Triple talaq, that is, the instant divorce under Muslim personal law comprises three forms of talaq: Ahsan, Hasan and Talaq-e-Biddat. The first two, that is, the Ahsan and Hasan are revocable. However, Talaq-e-Biddat is irrevocable. It is a matter of faith for the Hanafis, a sect within the Sunni Muslim community who constitute the majority Muslims in India. Triple talaq as a concept does not find itself in the Quran. It is mostly a matter of tradition and faith which is being followed for 1,400 years now.
In the recent years, a lot of debate has been concentrated around triple talaq under the Muslim personal law. The Constitution of India provides for Fundamental Rights which are justiciable and the Directive Principles of State Policy which are non-justiciable. The religious rights of Muslims are protected under Article 25, which comes under the Fundamental Rights. The State is also instructed to provide a uniform civil code under Article 44 which is covered under the Directive Principles of State Policy.
A reason why uniform civil code was made non-justiciable traces back to the Constitutional debates after India’s independence. B. R. Ambedkar in the initial stages of the debates, he had shown strong support for a more Western uniform civil code. Even the then Prime Minister, Jawaharlal Nehru expressed his support. He was against the concept of religion being given the jurisdiction of people’s lives. This was however opposed by Muslim representatives and several staunch Hindu Congressmen who argued that bringing in new concepts in religion might break families instead of making them. For this reason, the draft bill supporting the code could not make it ahead. It only resulted in Article 44, which was non-justiciable.
In the Shah Bano case (1985), there was a whole lot of opposition for the implementation of the uniform civil code, which went against Muslim Personal law. Hence we see how there lies a conflict, or more evidently friction between the Fundamental Rights and the Directive Principles of State Policy. Should the state protect the religious rights against that of providing justice to a Muslim woman? Or should it provide justice to a Muslim woman by disregarding the Fundamental right to religion? What should the state prefer, gender equality or religious perseverance? One, cannot just say gender equality in the first place. Thought needs to be given to why the freedom to religion exists. It was to ensure protection of the religious minorities who did not want their laws to be threatened in a Hindu dominated nation. The Muslim orthodoxy defends triple talaq, and has opposed Court’s judgements on the grounds that it violates the constitutional rights given to minorities.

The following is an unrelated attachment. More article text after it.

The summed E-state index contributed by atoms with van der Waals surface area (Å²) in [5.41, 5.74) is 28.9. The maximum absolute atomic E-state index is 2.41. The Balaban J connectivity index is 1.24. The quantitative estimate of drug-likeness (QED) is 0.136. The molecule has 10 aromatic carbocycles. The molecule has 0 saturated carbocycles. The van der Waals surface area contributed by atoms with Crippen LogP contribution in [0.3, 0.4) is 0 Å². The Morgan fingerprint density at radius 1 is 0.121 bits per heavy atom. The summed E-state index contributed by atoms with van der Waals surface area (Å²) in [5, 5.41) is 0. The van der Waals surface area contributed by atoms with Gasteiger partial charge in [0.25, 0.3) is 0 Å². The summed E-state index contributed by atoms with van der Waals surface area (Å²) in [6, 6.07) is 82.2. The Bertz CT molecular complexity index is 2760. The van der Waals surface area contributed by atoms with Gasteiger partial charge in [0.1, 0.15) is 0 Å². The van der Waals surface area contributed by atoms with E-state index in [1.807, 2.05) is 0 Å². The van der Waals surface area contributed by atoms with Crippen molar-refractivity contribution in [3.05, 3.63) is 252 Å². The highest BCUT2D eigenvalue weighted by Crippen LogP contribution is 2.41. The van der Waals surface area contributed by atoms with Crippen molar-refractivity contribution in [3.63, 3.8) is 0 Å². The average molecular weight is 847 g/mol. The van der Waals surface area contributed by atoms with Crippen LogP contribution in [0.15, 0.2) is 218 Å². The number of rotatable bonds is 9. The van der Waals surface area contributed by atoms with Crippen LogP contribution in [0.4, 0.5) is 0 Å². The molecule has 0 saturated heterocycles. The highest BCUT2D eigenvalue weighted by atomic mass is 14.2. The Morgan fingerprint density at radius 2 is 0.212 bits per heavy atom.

Similarly in Imrana rape case, there was a conflict between the Muslim Personal law and providing justice to a rape victim. In this case, Imrana’s father-in-law had raped her, after which the Panchayat declared Imrana’s marriage to be void as she had ‘sex’ with her father-in-law and that, she should consider her husband to be her son. The court however provided a judgement to punish the father-in-law. In the intermediate period and even afterwards, there was debate on the Islamic rulings. The triple talaq case recently is also formed in these lines, where petitions have been filed to abolish certain laws under Muslim Personal laws which bring down the dignity of women.
In October 2015, the Supreme Court examined the Muslim personal laws. This was initiated through a public interest litigation (PIL) petition titled ‘In Re: Muslim Women’s Quest for Equality’ to examine if women rights were violated due to certain Muslim traditions. In Danial Latifi’s case the court upheld the right of Muslim women to maintenance till re-marriage.
In May 2017, Supreme Court took to hearings on the triple talaq case. This was an advancement to petitions filed by Muslim women for the abolition of triple talaq, which they consider to be an unjust tradition which suppresses them.
There is a display of unequal power relations between males and female in the concept of triple talaq. Under the Dissolution of Muslim Marriages Act, 1937, a man can initiate the talaq at his will and pronounce triple talaq. On the other hand a women needs to have a cause to initiate divorce and cannot initiate divorce at her will. The concept of equality has also been negated. Why cannot both, the husband and the wife have the same rules?
Many Muslim men support triple talaq in the name of traditions. Traditions should change and evolve with time. The practice of sati in the Hindu marriages was a tradition which changed because of the cruelty of death that a widow had to face by being forced to die on her husband’s pyre. This was abolished as this was considered a form of oppressing widows and the society, in this case, had no rights to force a widow to give away her life when her husband passed away. Such traditions should be done away with for the society to process in an egalitarian manner.
Male dominance, is a privilege for the males which has been normalized. The ideology behind giving this right to men only is that they are supposed to be ‘wiser’. Wives have to adjust to the whims of her husband. These gender stereotypes are so embedded in the community that not only men, several women also believe that their husbands have full rights over them and that they should not go against their husbands in order to be ‘good’ wives.
On the 18th of May, 2017 the Supreme Court reserved its judgement on triple talaq after conducting hearings for six days. Will the judgement uphold the constitutional provisions of justice and equality in Article 14 and 15 of the Indian Constitution?
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